Scientific Revolution

  • Feb 25, 1551

    Erasmus Reinhold

    He was a German astronomer. He derived his results from Copernicus' data and planetary models. He published his Prutenic Tables, many astronomers replaced the outdated efforts related with the Alphonsine Tables. Reinhold's efforts were not seriously challenged until Kepler Rudolphine Tables. They were based on Tycho's data and Kepler's new calculation methods.
  • Feb 25, 1553

    Michael Servetus

    He was a religious conviction. He proposed a essential new theory concerning the pulmonary circulation of the blood. This was a theory motivated in part by esoteric theological concern involving the trinity. Servetus was found guilty. He was burned at the steak by the religious former, John Calvin.
  • Mar 7, 1577

    Comet of 1577

    The year of the 'Comet of 1577' was made my Tycho Brahe, and again challenging a central tenet inherited by Aristotle. The celestial spheres were 'solid' perhaps even crystalline. The path of the comet seemed to many astronomers to be above the sphere of the moon.
  • Giordano Bruno

    Giordano was a Copernican, and albeit philosophical. He was religious rather than techcial. Bruno also disuted form an infinitate universe and a plurality of words. Giordano was burned at the stake. This was for his heritcal opinions.
  • Galileo Galliei

    Galileo published his findings with delicate Copernican twists. Among his observation, Galileo argued there are numberous stars invisible to the naked eye. He aslo said there were mountains on the moon and four moons circling Jupiter. These observations were made for the most part in 1609. Later in 1610, he observes the phases of Venus.
  • Christian Serverin

    Christian was Tycho Brahe's assistant, prompts astromomers of the geometrical correspondence of the Ptolemaic, Tychonic, and Copernican models. Longomontanus devises a simple variation on the Tychonic model by retaining Tycho's arrangment. But asserting that the central earth roatated daily, therefore removing that requirement for the sphere of fixed stars.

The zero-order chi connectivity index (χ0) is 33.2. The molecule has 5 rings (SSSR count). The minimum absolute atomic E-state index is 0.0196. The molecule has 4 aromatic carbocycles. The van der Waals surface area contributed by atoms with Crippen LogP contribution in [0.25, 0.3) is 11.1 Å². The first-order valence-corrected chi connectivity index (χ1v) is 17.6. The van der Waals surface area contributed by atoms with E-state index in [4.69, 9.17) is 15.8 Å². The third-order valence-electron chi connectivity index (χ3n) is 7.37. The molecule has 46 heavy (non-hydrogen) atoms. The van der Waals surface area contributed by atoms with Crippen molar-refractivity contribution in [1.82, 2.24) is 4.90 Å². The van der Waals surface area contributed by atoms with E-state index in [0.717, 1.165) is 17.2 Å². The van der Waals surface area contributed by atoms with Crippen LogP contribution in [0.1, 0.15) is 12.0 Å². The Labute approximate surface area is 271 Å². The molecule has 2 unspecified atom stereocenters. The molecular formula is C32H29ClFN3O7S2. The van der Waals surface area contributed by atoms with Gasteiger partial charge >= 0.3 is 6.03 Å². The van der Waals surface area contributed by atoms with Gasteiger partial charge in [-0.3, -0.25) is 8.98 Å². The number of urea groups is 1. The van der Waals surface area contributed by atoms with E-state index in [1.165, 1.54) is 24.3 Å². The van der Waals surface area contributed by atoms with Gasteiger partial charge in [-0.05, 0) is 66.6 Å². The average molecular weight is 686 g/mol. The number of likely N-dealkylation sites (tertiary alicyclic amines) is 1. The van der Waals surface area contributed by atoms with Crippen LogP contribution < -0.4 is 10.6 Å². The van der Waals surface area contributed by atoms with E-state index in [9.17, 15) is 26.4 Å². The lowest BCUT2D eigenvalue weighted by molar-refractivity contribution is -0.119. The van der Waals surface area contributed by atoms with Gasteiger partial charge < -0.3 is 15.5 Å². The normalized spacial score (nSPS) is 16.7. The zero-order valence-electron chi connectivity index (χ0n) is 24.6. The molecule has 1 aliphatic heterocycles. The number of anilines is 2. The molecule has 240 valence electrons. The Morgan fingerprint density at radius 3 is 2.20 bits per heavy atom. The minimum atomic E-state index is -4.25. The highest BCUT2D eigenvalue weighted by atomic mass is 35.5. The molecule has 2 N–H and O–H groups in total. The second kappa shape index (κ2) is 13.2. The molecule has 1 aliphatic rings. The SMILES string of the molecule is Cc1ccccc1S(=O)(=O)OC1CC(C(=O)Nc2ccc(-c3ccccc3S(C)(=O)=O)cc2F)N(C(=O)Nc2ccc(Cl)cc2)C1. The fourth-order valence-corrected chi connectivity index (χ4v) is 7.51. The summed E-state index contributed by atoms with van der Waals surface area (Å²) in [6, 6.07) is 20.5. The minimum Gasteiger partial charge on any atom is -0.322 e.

• Galileo

    Galileo is called before the Inquisition of Rome. He is fervently suspected of heresy for supporting and teaching the Copernicanism hypothesis. After he abjurned, Galileo was placed under house arrest. For the rest of his life his life, visitors, and mail was monitored. While the Dialogue on the Two Chief World Systems was placed on the Index of Prohibited Books, Galileo lived to see it translated into Latin.
  • Transit of Venus

    The first observation of the transit of Venus across the sun is a rare phenomenon. It was used in the eighteenth and nineteenth centeries for determining the distance of the earth to the sun. I was made by the magnificant, briefly- lived Jeremiah Horrocks. Few others offered their observations of this powerful event. The sky conditions were not satisfactory on the continent.
  • Evangelista Torricelli

    Evangelista was an Italian physicist and mathematician. He filled a sealed tube with mercury, the opened end was ingrossed with mercury. The height fell in the tube to a steady level. It left a void above it. The problem was reviewed by a number of members of the Cimento and trials to explain the phenomenon were sent to others outside of Italy.
  • Ismaël Boulliau

    He published Philolaic Astronomy. This may have been the the most influential work published by Kepler and Newton. The large folio volume is widely cited by promoting associate with Kepler's terrestrial paths. Boullaiu rejected Kepler's particular combination of ideas. They concerned the physical causes of planetary motions.
  • Robert Hooke

    Robert wrote a letter asking Newton's opinion on the possibility of explaining the motions of the planets on the assumption of inertia. It was also about an attractive power over the sun. This epic exchange of letters led to a legendary series of events. It resluted in Newton's Mathematical Principles of Natural Philosophy (1687).